Books for the Autumn

A Handful of Book Reviews

Summer is over, but for the bookworms out there, darker nights and colder weather are another great excuse to stay in with a good read. Here are some suggestions.

The Bee Keeper of Aleppo by Christy Lefteri

We have all watched the news stories of refugees braving the grey waters of the English Channel. Yet how much do we understand about the lives those people have left behind and the long overland journey they endured to arrive at the beaches of northern France?

The Bee Keeper of Aleppo follows Nuri, the proud beekeeper and his wife, Afra, an artist. They live in the beautiful Syrian city of Aleppo until all they care for is destroyed and they are forced to escape. As the couple flee their homeland, loaded down with a terrible loss, they discover that the hardest thing they face is how to heal their own relationship.

Moving, powerful and beautifully written, The Beekeeper of Aleppo is a testament to the triumph of the human spirit. It’s story that lingers long after the final page has been turned.

The Little Paris Bookshop by Nina George

Have you ever found solace in a novel when life has proved challenging? This story of lost love and a need to find life’s purpose is both magical and enthralling. 

Monsieur Jean Perdu owns the ‘Literary Apothecary’ which is a book barge on the Seine river in Paris. Jean prescribes books for his customers, choosing the books which will make their lives better. However, despite his ability to mend others’ hearts, he seems to be unable to heal his own since his true love left him with just a letter he has never opened. Twenty years later, we see Jean living a mundane half-life, not daring to open himself up to the world. When Catherine arrives, she forces him to confront his past, which prompts Jean to set off on his barge to find some answers and begin to live again.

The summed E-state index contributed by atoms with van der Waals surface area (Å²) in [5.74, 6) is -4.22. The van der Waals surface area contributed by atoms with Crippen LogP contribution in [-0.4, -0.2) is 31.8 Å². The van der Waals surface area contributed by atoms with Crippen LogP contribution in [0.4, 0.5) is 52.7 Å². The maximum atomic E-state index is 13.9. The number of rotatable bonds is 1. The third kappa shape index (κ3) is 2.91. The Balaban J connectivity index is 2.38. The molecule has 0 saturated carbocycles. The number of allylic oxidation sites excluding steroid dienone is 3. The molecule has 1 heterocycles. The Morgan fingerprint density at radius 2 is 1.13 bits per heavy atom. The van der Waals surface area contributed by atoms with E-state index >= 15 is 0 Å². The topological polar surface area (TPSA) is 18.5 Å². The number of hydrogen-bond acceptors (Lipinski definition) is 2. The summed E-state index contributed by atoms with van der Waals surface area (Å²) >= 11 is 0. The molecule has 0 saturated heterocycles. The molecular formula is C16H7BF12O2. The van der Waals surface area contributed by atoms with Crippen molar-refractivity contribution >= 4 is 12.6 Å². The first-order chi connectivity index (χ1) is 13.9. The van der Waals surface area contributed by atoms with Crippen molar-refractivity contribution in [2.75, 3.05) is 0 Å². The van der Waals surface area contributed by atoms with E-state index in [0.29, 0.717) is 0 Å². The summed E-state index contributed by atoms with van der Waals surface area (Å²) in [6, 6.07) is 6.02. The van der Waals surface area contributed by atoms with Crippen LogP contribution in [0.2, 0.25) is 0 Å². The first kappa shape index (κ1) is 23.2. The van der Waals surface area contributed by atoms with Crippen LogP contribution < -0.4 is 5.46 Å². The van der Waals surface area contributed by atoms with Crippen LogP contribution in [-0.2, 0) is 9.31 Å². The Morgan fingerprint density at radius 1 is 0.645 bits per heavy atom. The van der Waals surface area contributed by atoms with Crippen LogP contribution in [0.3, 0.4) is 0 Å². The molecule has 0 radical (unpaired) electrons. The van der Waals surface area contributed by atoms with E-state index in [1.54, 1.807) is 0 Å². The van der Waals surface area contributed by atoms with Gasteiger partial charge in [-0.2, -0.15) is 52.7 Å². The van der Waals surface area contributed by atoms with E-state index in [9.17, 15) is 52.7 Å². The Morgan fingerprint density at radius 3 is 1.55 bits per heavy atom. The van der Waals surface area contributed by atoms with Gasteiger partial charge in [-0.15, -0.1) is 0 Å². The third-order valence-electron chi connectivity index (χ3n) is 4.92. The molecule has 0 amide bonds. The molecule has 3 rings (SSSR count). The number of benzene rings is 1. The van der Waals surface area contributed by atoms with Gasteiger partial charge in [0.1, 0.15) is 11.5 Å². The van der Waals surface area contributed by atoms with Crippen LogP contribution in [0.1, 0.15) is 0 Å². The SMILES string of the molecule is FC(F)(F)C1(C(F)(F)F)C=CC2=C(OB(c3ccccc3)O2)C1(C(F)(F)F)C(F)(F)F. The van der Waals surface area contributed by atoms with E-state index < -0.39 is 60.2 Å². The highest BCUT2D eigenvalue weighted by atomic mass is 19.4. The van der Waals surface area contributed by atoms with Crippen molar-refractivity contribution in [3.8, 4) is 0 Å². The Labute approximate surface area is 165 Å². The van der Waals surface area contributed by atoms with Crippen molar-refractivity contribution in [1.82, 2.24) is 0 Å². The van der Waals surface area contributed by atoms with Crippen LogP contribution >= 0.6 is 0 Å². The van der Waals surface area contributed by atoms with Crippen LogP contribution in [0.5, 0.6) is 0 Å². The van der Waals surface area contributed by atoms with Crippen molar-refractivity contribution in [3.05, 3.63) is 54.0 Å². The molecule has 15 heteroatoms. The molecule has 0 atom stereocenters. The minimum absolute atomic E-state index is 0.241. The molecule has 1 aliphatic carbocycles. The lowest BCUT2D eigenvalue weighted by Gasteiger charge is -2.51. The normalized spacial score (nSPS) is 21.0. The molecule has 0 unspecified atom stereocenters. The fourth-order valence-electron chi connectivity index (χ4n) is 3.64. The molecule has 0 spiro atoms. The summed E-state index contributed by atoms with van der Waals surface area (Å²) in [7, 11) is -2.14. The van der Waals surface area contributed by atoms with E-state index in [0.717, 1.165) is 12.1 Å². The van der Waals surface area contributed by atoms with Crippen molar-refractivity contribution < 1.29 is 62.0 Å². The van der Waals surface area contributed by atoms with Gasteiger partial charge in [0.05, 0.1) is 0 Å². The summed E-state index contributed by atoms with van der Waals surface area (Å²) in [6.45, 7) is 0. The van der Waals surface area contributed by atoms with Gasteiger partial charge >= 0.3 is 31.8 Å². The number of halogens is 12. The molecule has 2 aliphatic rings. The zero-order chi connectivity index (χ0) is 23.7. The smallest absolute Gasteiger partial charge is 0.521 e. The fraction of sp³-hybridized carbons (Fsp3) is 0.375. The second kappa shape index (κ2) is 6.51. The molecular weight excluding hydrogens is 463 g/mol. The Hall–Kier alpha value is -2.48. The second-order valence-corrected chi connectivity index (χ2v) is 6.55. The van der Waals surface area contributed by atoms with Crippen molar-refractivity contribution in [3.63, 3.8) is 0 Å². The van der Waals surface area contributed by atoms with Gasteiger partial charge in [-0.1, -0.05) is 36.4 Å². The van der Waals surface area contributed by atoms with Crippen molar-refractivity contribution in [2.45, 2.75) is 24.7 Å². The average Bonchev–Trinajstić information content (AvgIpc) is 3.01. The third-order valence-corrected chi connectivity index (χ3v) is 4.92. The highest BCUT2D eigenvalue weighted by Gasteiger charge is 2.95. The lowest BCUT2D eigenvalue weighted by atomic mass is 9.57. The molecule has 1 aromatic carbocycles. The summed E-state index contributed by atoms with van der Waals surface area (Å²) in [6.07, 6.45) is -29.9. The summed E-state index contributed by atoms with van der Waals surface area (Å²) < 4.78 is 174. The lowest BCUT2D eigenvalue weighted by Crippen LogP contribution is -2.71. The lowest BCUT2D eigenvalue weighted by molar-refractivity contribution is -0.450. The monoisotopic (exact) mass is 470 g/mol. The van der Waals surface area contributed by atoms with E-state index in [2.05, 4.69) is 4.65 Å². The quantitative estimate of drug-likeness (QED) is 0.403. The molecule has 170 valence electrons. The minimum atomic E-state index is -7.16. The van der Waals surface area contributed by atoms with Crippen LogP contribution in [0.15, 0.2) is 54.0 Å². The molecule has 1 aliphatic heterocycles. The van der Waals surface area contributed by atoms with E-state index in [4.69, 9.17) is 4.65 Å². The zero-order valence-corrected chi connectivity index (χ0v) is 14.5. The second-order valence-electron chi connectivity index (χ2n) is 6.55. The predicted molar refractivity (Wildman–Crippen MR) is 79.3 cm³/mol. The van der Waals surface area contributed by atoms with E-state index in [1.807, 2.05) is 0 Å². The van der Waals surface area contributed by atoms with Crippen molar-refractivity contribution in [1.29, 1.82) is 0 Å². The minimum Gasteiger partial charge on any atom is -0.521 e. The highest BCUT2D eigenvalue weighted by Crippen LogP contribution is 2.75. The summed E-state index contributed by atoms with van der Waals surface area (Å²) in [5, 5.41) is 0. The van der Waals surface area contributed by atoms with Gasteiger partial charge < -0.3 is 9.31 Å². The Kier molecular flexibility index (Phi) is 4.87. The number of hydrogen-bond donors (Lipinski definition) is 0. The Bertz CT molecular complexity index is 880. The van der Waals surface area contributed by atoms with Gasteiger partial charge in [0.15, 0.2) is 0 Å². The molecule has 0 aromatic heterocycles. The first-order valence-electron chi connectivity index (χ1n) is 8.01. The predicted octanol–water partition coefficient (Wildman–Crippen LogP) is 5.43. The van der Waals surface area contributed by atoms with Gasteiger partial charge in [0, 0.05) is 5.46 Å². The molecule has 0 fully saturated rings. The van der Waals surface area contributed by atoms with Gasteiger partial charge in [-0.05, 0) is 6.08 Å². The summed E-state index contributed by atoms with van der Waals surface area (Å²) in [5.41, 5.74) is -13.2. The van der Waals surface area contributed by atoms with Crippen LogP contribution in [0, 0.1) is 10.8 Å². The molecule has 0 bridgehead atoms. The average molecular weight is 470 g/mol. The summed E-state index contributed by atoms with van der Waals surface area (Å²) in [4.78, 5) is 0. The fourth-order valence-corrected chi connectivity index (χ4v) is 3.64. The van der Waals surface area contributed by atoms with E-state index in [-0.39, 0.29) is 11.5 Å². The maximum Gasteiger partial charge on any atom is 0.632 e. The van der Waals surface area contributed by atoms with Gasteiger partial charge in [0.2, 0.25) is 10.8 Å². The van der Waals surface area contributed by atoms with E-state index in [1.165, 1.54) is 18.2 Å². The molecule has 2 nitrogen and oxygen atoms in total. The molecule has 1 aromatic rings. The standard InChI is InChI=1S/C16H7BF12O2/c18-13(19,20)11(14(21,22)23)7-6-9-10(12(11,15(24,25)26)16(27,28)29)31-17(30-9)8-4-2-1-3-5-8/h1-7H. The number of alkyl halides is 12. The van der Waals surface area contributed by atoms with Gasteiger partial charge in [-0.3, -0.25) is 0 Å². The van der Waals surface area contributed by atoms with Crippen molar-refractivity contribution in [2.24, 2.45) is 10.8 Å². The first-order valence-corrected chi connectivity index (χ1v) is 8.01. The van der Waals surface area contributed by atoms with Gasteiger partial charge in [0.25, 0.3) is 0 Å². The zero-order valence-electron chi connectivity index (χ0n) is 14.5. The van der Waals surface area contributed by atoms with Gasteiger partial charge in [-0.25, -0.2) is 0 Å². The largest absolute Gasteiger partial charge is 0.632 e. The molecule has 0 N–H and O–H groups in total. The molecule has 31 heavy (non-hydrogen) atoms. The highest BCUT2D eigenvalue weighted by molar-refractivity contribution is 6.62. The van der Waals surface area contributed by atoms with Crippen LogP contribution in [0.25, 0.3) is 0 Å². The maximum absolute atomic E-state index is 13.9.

This is a book to read slowly, to contemplate the choices the characters have made in their lives and to savour the vibrant French setting, the wonderful writing and the frequent comments on life and love.

An Extra Pair of Hands by Kate Mosse

Are you a carer? Perhaps you live with an elderly person who needs support. It’s all too easy to feel isolated and weary with the constant giving of care to someone we love, however dearly. 

Kate Mosse, the famous historical novelist, has a personal story to tell. It’s a story of supporting her parents through her father’s diagnosis of Parkinsons, then caring for her mother until she died a few years later. Finally, she becomes an extra pair of hands for her mother-in-law, affectionately known as Granny Rosie. 

This is a book that pulls no punches. It’s explores the stoicism of our carers, the intimacy of small everyday acts, grief in the face of death. It is also a celebration of older people and a heartfelt plea to the government to take a more sensitive and proactive role in the provision of care, particularly for the elderly. 

Within the pages are descriptions of tenderness and joy, the art of juggling priorities and the mind-numbing repetition of daily tasks. Most of all, it’s a story about love.

Writing to authors

When an author receives an email to say a book has been much enjoyed, the feeling is beyond words. I frequently write with my feedback and appreciation and almost always receive a grateful reply. It’s easy to contact authors, usually through the agent, whose details can be found on the author’s website. If you have enjoyed a book, please take a moment to let the author know, it will be very much appreciated.